long double width; /* the width of the triangle */

long double area; /* area of the triangle (computed) */

int main()


printf("Enter integers for: width height ");

fgets(line, sizeof(line), stdin);

sscanf(line, "%Lf%Lf", &width, &height);

area = (width * height) / 2;

printf("The area is %Lf\n", area);

return (0);



Enter integers for: width height 12345678910 12345678910

The area is 76207893874409394048.000000

Double -precision instructions gain accuracy at the expense of time and storage. In most cases, float is adequate; however, if accuracy is a problem, switch to double.

const float PI = 3.1415927; /* The classic circle constant */

By convention, variable names use only lowercase and constant names use only uppercase. However, the language does not require this case structure.

If we tried to reset the value of PI to 3.0, we would generate an error message:

PI = 3.0; /* Illegal */

Integer numbers are specified as a string of digits, such as 1234, 88, -123, etc.

These strings are decimal (base 10) numbers: 174 or 17410. Computers deal with

binary (base 2) numbers: 10101110. The octal (base 8) system easily converts to

and from binary. Each group of three digits (2 3 = 8) can be transformed into a single

octal digit. Thus, 10101110 can be written as 10 101 110 and changed to the octal

256. Hexadecimal (base 16) numbers have a similar conversion; only 4 bits are

used at a time.

The C language has conventions for representing octal and hexadecimal values.

Leading zeros are used to signal an octal constant. For example, 0123 is 123 (octal)

or 83 (decimal). Starting a number with "0x" indicates a hexadecimal (base 16)

constant. So, 0x15 is 21 (decimal). Table 5 -4 shows several numbers in all three


Frequently, the programmer wants to increment (increase by 1) a variable. Using a normal assignment statement, this operation would look like:

total_entries = total_entries + 1;

C provides us with a shorthand for performing this common task. The ++ operator is used for incrementing:


A similar operator, –, can be used for decrementing (decreasing by 1) a variable:


/* is the same as */

number_left = number_left – 1;

But suppose that we want to add 2 instead of 1. Then we can use the following notation:

total_entries += 2;

This notation is equivalent to:

total_entries = total_entries + 2;

Operator Shorthand Equivalent Statement

+= x += 2; x = x + 2;

-= x -= 2; x = x – 2;

*= x *= 2; x = x * 2;

/= x /= 2; x = x / 2;

%= x %= 2; x = x % 2;

Unfortunately, C allows the programmer to use side effects. A side effect is an operation that is performed in addition to the main operation executed by the statement. For example, the following is legal C code:

size = 5;

result = ++size;

The first statement assigns to size the value of 5. The second statement assigns to

result the value of size (main operation) and increments size (side effect).

But in what order are these processes performed? There are four possible answers.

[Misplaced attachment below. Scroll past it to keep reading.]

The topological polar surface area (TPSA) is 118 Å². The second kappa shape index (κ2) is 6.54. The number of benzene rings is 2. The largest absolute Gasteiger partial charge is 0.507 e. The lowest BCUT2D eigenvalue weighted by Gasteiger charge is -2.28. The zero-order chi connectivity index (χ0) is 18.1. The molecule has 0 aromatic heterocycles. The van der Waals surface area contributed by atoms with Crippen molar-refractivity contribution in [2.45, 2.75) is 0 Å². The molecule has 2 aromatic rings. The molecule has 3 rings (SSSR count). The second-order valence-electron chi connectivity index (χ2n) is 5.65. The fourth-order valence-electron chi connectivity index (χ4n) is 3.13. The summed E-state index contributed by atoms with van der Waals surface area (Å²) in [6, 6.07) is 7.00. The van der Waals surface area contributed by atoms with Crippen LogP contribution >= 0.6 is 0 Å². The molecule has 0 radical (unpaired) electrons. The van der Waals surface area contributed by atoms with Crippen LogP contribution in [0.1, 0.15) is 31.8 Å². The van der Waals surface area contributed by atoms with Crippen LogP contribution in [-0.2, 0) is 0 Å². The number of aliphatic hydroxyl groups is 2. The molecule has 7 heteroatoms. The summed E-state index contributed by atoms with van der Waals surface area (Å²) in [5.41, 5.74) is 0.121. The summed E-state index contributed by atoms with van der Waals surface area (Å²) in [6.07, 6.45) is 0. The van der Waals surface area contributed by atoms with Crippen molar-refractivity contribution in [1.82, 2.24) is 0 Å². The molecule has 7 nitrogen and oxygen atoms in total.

1. result is assigned the value of size (5), and then size is incremented.

result is 5 and size is 6.

2. size is incremented, and then result is assigned the value of size (6).

result is 6 and size is 6.

3. The answer is compile r-dependent and varies from computer to computer.

4. If we don't write code like this, then we don't have to worry about such


#include <stdio.h>

int main()


int size = 5 ;

printf("size is %d\n", size);

int result = ++size ; /*BAD CODE*/

printf("size is %d\n" "result is %d\n", size, result);

return (0);


$ ./sidefx

size is 5

size is 6

result is 6

#include <stdio.h>

int main()


int size = 5 ;

printf("size is %d\n", size);

++size ; /*BETTER CODE, SAME RESULT – op order is clear*/

int result = size ; /*BETTER CODE, SAME RESULT*/

printf("size is %d\n" "result is %d\n", size, result);

return (0);


In order to avoid trouble and keep the program simple, always put ++ and — on a line by themselves.

5.1: Temp


#include <stdio.h>

#include <math.h>

char line[100];/* line of input data */

float F; /* temp in F */

float C; /* temp in C */

float resultF; /* resultF (computed) */

float resultC; /* resultC (computed) */

int main()


printf("Enter temp in F: ");

fgets(line, sizeof(line), stdin);

sscanf(line, "%f ", &F );

resultC = ( (F – 32) / (9.0 / 5.0) ) ; /*must have dec point for no zero div*/

printf("The temp in C is %0.2f degC \n ", resultC);

return (0);


$ ./tempconv

Enter temp in F: 212

The temp in C is 100.00 degC

5.1 Vsphere


#include <stdio.h>

#include <math.h>

char line[100];/* line of input data */

/*float F;*/ /* temp in F */

float r; /* radius sphere */

/*float resultF; */ /* resultF (computed) */

const float PI = 3.142; /* PI made unchangeable value*/

float result; /* volume result (computed) */

int main()


printf("Enter sphere radius: ");

fgets(line, sizeof(line), stdin);

sscanf(line, "%f ", &r );

/*resultC = ( (F – 32) / (9.0 / 5.0) ) ;*/ /*must have dec point for no zero div*/

result = 4.0/3.0 * PI * (r*r*r);

printf("The volume is %0.2f \n ", result);

return (0);


$ ./vsphere

Enter sphere radius: 1

The volume is 4.19

stevee@AMDA8 ~/hello $ ./vsphere

Enter sphere radius: 2

The volume is 33.51

stevee@AMDA8 ~/hello $ ./vsphere

Enter sphere radius: 3

The volume is 113.11

stevee@AMDA8 ~/hello $ ./vsphere

Enter sphere radius: 4

The volume is 268.12

Exercise 5-3 : Write a program that prints the perimeter of a rectangle given its

height and width. perimeter = 2 * (width + height)

Exercise 5 -4 : Write a program that converts kilometers per hour to miles per hour.

miles = (kilometer · 0.6213712)

Exercise 5-5 : Write a program that takes hours and minutes as input, and then

outputs the total number of minutes. (1 hour 30 minutes = 90 minutes).

Exercise 5 -6 : Write a program that takes an integer as the number of minutes, and

outputs the total hours and minutes (90 minutes = 1 hour 30 minutes).